6.2. How do I open the case and get to the motherboard?

	[Courtesy of Norman Yarvin:]

	Three sets of screws hold the case together.  The first set
consists of two screws underneath the keyboard retainer posts, and
three screws in the rear panel.  (The keyboard retainer posts hold the
keyboard to the base -- one is next to the socket for the keyboard
plug.  Note the seam around the top of the retainer posts.  Remove the
covers from the posts, and you'll find a screw inside each.)

	When this set of screws is removed, the top (plastic) part of
the case is attached to the bottom only by some cables, which have
enough slack to let you take the top of the case off, tilt it
backward, and rest it on its rear behind the machine.  However, this
is quite a difficult task.  This is because it is hard to get the very
front of the case up; the plastic is shaped in such a way as to catch
on to the metal bottom somewhere.  A bit of wrestling with the case is
usually necessary here, and some people prefer to take the top part of
the top part off (the next paragraph) before taking off the bottom
part of the top part.

	The second set of screws holds the top part of the case
together.  It consists of six screws, pointing upwards, which are
found under the overhang of the case.  The only time they really need
to be removed is when replacing the fan.  In addition to these screws,
two or three plastic hook-and-tab latches in the front of the machine
need to be released.  The top of the case must be moved outward
slightly (usually with a screwdriver or finger pressure) along the
joint to the right of the floppy drive in order to release the
catches.  [The three plastic catches in the front are in the middle,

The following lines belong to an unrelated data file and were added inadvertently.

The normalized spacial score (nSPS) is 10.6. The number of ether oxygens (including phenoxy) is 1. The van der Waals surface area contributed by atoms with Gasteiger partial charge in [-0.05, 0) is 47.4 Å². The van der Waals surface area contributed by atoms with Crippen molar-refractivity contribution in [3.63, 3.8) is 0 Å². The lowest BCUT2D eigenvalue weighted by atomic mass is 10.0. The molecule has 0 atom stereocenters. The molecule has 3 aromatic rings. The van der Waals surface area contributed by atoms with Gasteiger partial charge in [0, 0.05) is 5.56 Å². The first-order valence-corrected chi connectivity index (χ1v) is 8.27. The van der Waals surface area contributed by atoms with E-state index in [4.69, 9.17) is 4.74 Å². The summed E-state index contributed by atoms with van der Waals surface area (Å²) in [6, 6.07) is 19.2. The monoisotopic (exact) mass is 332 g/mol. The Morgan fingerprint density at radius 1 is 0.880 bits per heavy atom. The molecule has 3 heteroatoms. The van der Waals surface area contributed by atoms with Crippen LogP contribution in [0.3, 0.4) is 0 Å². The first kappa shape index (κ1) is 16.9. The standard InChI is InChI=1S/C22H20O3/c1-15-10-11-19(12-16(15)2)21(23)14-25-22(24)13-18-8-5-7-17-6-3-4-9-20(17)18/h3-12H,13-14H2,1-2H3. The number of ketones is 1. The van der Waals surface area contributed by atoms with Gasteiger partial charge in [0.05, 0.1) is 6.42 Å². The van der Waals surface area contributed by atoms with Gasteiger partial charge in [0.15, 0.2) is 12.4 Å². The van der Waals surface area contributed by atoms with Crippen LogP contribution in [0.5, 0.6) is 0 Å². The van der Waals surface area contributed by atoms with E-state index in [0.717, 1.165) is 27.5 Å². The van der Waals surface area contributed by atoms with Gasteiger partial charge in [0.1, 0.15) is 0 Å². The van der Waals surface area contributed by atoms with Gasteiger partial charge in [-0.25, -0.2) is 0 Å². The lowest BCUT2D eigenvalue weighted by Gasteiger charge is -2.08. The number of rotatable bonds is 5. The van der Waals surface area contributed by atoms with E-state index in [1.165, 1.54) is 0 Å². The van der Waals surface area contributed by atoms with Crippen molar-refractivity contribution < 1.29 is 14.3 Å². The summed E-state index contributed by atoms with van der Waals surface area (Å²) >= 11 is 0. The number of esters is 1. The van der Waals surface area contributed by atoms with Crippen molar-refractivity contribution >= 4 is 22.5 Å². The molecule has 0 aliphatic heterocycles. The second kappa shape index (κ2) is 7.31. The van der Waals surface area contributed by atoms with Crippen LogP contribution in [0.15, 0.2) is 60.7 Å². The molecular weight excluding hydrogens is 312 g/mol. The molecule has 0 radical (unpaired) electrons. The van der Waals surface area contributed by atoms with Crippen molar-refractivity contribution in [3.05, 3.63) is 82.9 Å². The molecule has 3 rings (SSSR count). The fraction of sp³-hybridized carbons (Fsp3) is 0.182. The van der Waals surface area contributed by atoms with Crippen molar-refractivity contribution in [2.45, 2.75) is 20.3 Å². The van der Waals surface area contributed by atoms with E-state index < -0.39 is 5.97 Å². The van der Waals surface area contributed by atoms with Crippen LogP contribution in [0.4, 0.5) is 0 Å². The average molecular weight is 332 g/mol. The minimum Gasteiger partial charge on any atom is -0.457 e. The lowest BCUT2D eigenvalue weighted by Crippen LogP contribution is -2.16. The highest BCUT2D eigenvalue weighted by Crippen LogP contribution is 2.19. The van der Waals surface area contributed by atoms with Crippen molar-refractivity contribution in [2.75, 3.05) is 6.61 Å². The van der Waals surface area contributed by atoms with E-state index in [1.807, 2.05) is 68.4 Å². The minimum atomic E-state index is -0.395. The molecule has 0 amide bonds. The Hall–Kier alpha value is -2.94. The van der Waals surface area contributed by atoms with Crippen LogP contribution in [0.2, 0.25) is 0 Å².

and at about the 7th-to-10th louvers from the left and right of the

	Taking off the top of the case exposes only the floppy drive,
the hard disk (underneath shielding) and the power supply.  To get to
the motherboard, you then have to unscrew the third set of screws --
three screws at the very front of the machine.  The two latches on
either side of the motherboard cover become obvious when one tries to
lift up the panel, and are easily released.  The motherboard cover
pivots at the rear; it can be lifted up.  To lift it up more than an
inch, the power supply cable and the 10-pin video cable must be
unplugged.  After that the metal shielding can be lifted and slid
along the tracks and then flipped up or removed.  This exposes the
motherboard.  If you need to remove the motherboard shielding
completely and the monitor assembly, you need to disconnect the floppy
and hard disk cables from the motherboard (note the direction of the
connectors, and when replacing them be very sure that the 20-pin and
34-pin connectors are seated correctly on the associated pins).  If
you have a PC7300 power supply and motherboard, your floppy drive
power cable might also be connected to the motherboard.  To remove the
whole assembly, in that case, you'll need to remove the power
connector from the back of the floppy drive as well.

	Be careful when putting the top of the Unix PC/3B1 back on; a
common cause for the machine not powering up after the cover is
replaced is the 120VAC connectors (brown and blue wires crimped on)
falling off the power input, or being pulled off by the hard drive as
the case is closed.  The green ground wire has a tendency to get
caught in the fan blades (causing the fan not to start spinning when
the machine is turned on) or caught in the case itself.  Check that
the fan is working after closing the case.

	As always, use your head.  Be careful when exposing any
component of the Unix PC.  There are many static sensitive components;
ground yourself before poking around inside.

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